|Loving my new coat!!|
***Warning*** A heck of a lot of photos! 26 to be exact!!
If you only want to see the final product and the highlights of the project go to this post:
Step 1: Create a pattern. For this I used my mater darted bodice pattern. Rotated darts into horizontal lines, used the Pamela Vanderlinde Patternmaking for Jacket and Coat Design book to guide me on how and where to expand for wearing ease.
|First draft of pattern- I made 4 versions before getting to final coat version.|
|Muslin between version 2 and 3. I always get the body portion of the design nailed down and then move to the sleeves last.|
|Final muslin with sleeve added.|
|Showing the sleeve with the zipper slit|
Moving on to construction: In the last post I mentioned that I ended up cutting out 80+ pieces of fabric! the Front and back main bodies each have 18 separate pieces of fabric. Each main wool fabric piece was underlines in cotton flannel. Each piece of cotton flannel was hand basted to the accompanying wool piece.
|Hand basted cotton flannel attached to the wool fabric.|
|Construction of back pieces. Underlining trimmed and measures taken to reduce bulk. The horizontal seams are top stitched for design.|
|Close up of catch stitching of the vertical seams to the underlining.|
|Photos of the inside and outside of the back.|
|Detail of the external pocket construction|
|In-progress photo in the mirror.|
|Look at that plaid matching!!|
The biggest challenge in sewing the lining was matching the plaid! I wanted it to look like that the back and front pieces were cut out of one solid piece of fabric and not cut out of 6 separate pieces!
On the facing I was able to eliminate the back shoulder dart by taking a closed wedge across the pattern piece. This helped to reduce bulk! I used an fusible mid weight hair canvas for the facing pieces and this was a perfect amount for stabilization! I also used a modified method of adding a pocket in between the facing and the lining from the book Cool Couture by Kenneth D King. In his method he adds piping. I wanted a very sleek invisible look.
|Details of lining, facings and inside pocket.|
|Detail of sleeve pieces and flat construction to do the top stitching.|
Once the flat pieces were constructed and top stitched I sewed the underarm sleeve and left the opening for the zipper. The sleeve was then carefully steamed and pressed.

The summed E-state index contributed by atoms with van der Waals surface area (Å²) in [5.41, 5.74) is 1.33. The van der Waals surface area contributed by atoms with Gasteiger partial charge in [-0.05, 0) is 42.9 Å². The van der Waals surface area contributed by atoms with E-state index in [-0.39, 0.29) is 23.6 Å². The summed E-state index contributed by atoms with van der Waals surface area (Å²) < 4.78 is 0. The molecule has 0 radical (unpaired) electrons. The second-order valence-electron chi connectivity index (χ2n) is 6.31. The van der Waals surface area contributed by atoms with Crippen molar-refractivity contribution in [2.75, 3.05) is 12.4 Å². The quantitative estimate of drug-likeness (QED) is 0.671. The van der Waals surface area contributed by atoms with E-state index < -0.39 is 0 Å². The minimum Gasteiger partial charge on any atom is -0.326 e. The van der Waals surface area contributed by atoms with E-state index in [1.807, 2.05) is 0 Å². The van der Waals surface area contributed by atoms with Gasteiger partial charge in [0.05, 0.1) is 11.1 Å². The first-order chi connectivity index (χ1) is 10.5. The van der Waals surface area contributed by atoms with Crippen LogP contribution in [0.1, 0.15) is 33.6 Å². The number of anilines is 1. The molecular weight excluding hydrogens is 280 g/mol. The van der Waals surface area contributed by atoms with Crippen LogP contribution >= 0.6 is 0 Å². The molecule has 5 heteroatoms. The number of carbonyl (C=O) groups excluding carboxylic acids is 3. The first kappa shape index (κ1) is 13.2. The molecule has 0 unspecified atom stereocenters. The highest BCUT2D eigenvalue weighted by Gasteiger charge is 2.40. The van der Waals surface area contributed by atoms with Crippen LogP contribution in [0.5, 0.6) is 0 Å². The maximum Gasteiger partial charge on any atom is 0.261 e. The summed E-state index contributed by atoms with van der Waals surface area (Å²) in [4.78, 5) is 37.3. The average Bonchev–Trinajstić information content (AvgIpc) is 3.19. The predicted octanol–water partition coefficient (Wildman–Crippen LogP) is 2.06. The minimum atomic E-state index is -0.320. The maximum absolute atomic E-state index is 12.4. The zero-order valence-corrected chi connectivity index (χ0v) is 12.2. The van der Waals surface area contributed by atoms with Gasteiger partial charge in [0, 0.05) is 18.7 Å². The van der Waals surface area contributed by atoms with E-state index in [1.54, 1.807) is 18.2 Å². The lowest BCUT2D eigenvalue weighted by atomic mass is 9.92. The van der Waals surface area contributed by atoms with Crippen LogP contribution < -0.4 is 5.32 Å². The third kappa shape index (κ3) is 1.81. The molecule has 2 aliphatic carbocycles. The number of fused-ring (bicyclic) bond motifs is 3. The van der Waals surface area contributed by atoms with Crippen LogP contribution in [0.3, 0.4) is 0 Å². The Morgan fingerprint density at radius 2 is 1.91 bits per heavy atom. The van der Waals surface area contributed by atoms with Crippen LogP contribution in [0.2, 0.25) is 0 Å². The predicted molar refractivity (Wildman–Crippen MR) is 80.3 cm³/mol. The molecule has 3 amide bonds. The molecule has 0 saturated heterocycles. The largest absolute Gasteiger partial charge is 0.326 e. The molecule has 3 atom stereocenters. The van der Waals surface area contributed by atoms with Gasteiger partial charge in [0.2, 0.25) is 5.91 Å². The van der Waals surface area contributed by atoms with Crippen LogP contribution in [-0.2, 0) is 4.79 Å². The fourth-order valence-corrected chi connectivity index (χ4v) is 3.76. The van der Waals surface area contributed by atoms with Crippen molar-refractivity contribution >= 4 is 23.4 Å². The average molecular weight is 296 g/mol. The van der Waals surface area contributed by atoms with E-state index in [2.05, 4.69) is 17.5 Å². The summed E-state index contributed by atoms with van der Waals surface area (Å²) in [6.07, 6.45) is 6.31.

|Details of the sleeve inside and out prior to sleeve head and zipper insertion.|
I used a sleeve head made of tie interfacing cut on the bias to smoothly gather the sleeve head and to provide some support and keep it from collapsing. This eliminates having to baste and gather the thick fabric and you can see how nicely shaped they are after sewing these in and a steam shaping/pressing.
|Details of sleeve head and the shaping the help provide.|
|Details of the lower sleeve and zipper insertion.|
|Details of my test welt buttonhole and details of making the actual welts.|
|Details of the tread basting and of the welts sewn on to the front of the coat|
|Details showing the silk organza , the welts sewn on and the clipping of the fabric to make the opening from the back side.|
|Details of the bound buttonhole process.|
|Details of the sleeves set-in with the horizontal seams matching almost perfectly!|
|Details of the inside of the facing side of the buttonholes and the hand stitching of the lining.|
|Details of the collar and the coat front prior to the buttons and collar snap being sewn on.|
If I were to make it again there are only 2 things that I would change about it. (other than design features or style lines!)
- I would make the inseam pockets slightly wider.
- I would experiment a little more on the hem finish. This was basically lined to the edge but I feel like this was a little wimpy for this coat.
Other than that I am over the moon and staying nice and warm :)
|Once again a picture of my niece and I in Utrecht, Netherlands.|
|On a walk with the Princess yesterday and we had to jump in every puddle!! Reminds me to take joy in the simple things of life!|